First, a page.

Ishaan Tharoor writes: As summer approaches, many in the United States will be awaiting warmer, balmier days. It’s a prospect keenly felt right now by those in the nation’s capital, which has endured two weeks of ceaseless rain.
But things could be much worse. Two hundred years ago, the U.S. Eastern Seaboard registered record-low temperatures. On June 6, 1816, six inches of snow fell across wide swaths of New England. “The heads of all the mountains on every side were crowned with snow,” one area farmer wrote. “The most gloomy and extraordinary weather ever seen.”
A Connecticut clockmaker recalled at the time having to wear an overcoat and mittens for much of the summer; another bookkeeper noted in his diary that “the vegetation does not seem to advance at all.” Frosts set in and crops failed. In Montreal, there were reports of frozen birds dropping dead on the city streets. Denizens of Vermont were forced to subsist on “nettles, wild turnips and hedgehogs.”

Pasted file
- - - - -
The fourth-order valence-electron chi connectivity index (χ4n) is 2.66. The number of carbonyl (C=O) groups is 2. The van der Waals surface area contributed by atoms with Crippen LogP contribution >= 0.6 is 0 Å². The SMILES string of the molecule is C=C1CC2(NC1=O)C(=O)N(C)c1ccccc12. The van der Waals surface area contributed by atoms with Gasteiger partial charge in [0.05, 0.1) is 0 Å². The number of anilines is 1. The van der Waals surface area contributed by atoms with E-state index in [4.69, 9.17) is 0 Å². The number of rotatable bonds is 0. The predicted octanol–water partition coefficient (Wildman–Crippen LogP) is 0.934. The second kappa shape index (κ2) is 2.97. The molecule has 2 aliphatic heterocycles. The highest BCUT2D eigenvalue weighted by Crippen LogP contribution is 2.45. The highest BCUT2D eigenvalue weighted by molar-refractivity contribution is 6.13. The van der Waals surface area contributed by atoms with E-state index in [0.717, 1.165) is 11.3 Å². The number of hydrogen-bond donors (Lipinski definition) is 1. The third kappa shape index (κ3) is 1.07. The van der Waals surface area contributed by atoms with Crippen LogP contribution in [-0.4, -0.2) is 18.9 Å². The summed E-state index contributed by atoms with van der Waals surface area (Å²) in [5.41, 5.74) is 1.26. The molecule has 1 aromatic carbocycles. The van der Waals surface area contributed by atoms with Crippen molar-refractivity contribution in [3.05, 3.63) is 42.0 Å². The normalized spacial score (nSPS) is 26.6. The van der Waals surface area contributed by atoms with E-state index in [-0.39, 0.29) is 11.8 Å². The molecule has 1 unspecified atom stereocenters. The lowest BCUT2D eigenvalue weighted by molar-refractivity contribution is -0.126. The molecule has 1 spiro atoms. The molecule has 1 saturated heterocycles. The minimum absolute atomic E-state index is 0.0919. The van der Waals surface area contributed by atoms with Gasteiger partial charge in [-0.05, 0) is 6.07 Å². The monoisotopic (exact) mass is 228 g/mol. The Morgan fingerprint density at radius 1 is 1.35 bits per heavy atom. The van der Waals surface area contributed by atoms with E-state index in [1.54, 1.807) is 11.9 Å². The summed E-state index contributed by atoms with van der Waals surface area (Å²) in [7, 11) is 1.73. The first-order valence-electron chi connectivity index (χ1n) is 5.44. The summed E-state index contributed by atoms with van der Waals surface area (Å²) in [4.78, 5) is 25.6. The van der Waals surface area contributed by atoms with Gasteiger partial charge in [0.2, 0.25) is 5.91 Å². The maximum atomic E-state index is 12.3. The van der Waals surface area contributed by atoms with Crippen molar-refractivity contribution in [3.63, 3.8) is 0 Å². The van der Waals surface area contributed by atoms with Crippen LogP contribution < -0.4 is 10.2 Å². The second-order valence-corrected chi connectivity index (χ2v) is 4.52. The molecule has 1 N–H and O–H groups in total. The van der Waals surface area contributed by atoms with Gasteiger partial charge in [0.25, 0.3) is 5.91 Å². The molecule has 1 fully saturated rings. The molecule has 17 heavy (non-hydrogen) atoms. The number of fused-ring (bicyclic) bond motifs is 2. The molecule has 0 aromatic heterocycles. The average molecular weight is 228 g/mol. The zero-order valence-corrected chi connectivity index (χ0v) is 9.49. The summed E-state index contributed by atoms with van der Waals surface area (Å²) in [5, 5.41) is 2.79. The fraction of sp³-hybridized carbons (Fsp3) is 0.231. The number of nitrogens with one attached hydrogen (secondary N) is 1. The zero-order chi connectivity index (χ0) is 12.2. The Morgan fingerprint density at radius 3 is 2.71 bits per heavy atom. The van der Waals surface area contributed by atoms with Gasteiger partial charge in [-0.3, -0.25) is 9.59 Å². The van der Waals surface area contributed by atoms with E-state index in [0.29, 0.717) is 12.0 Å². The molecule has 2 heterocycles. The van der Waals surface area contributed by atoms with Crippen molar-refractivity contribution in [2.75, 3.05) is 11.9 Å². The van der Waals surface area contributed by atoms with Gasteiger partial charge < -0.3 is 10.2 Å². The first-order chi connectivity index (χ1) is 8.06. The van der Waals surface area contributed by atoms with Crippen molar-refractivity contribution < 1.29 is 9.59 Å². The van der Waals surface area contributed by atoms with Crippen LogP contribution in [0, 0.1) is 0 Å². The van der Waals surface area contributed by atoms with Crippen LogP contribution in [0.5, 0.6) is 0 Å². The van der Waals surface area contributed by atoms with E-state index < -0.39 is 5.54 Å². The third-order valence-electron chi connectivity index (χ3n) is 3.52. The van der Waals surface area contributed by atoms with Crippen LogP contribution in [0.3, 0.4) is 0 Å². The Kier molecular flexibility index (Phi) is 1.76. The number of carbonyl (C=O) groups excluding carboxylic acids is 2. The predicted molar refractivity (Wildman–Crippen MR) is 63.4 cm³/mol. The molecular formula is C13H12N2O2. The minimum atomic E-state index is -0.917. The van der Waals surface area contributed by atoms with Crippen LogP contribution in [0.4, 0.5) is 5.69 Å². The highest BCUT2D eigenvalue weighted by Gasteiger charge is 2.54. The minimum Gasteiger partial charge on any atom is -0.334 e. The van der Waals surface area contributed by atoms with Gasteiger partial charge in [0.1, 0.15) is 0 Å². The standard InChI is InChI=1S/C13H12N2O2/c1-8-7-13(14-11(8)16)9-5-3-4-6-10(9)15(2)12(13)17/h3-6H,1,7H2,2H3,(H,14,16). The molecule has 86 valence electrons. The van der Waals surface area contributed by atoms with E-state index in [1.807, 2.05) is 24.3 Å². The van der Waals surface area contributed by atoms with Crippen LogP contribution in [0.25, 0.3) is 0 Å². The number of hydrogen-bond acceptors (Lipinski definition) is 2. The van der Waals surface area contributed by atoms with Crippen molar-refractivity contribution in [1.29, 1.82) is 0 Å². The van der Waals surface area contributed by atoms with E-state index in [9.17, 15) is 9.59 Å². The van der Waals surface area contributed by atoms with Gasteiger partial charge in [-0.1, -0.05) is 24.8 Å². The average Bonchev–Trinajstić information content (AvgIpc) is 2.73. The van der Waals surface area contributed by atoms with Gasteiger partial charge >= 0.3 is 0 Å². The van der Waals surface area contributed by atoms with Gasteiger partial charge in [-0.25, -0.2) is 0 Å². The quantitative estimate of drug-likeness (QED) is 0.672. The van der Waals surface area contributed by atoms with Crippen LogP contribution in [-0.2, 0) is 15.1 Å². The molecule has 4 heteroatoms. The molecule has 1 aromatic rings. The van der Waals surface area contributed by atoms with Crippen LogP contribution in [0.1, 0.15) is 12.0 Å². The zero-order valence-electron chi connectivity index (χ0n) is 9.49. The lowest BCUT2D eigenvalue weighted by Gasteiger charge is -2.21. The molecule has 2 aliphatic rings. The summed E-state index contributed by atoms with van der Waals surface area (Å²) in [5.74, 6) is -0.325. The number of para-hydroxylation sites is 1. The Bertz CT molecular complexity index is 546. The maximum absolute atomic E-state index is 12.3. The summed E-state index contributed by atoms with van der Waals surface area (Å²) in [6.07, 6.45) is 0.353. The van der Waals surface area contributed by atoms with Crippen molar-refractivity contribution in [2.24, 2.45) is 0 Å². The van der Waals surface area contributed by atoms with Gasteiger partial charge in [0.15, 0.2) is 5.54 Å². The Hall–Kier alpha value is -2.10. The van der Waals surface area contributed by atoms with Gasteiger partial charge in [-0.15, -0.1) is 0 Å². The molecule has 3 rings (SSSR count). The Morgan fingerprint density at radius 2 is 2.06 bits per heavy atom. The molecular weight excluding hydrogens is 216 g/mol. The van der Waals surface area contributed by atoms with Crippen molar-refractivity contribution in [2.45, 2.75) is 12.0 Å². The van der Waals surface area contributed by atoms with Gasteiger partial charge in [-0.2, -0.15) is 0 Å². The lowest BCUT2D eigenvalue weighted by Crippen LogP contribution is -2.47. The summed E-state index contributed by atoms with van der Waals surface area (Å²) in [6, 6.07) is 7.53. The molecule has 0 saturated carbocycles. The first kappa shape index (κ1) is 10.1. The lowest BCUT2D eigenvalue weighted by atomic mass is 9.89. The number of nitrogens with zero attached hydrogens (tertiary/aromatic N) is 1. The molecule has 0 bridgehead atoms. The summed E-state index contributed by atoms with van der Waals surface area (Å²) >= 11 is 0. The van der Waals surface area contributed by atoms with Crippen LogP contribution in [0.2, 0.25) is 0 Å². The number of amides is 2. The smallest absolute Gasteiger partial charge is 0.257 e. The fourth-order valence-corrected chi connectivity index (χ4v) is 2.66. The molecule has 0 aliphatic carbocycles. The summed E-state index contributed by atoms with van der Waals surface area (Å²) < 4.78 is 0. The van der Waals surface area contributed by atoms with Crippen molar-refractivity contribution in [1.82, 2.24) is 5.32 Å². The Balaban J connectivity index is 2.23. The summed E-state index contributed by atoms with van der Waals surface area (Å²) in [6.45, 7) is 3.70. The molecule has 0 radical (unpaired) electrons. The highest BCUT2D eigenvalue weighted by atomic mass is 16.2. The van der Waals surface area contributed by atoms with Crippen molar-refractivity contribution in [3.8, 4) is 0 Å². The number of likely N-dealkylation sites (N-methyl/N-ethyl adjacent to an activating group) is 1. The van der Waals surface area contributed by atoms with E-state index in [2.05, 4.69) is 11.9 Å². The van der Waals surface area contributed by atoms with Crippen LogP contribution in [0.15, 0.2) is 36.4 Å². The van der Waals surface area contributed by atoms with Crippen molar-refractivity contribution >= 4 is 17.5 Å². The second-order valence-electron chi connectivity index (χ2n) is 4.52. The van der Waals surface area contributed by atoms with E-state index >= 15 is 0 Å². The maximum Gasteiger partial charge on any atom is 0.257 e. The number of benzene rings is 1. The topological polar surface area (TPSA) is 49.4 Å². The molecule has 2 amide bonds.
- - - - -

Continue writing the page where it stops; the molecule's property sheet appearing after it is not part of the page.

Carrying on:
These early Americans probably did not know the cause of the epic cold spell: A year prior, after months of rumbling, a colossal eruption occurred at Mount Tambora, on a small island in what was then the Dutch East Indies and is now Indonesia. Millions of tons of ash and sulfurous gas went dozens of miles up into the stratosphere, creating a kind of dusty veil around the planet and plunging part of Asia in darkness. [Continue reading…]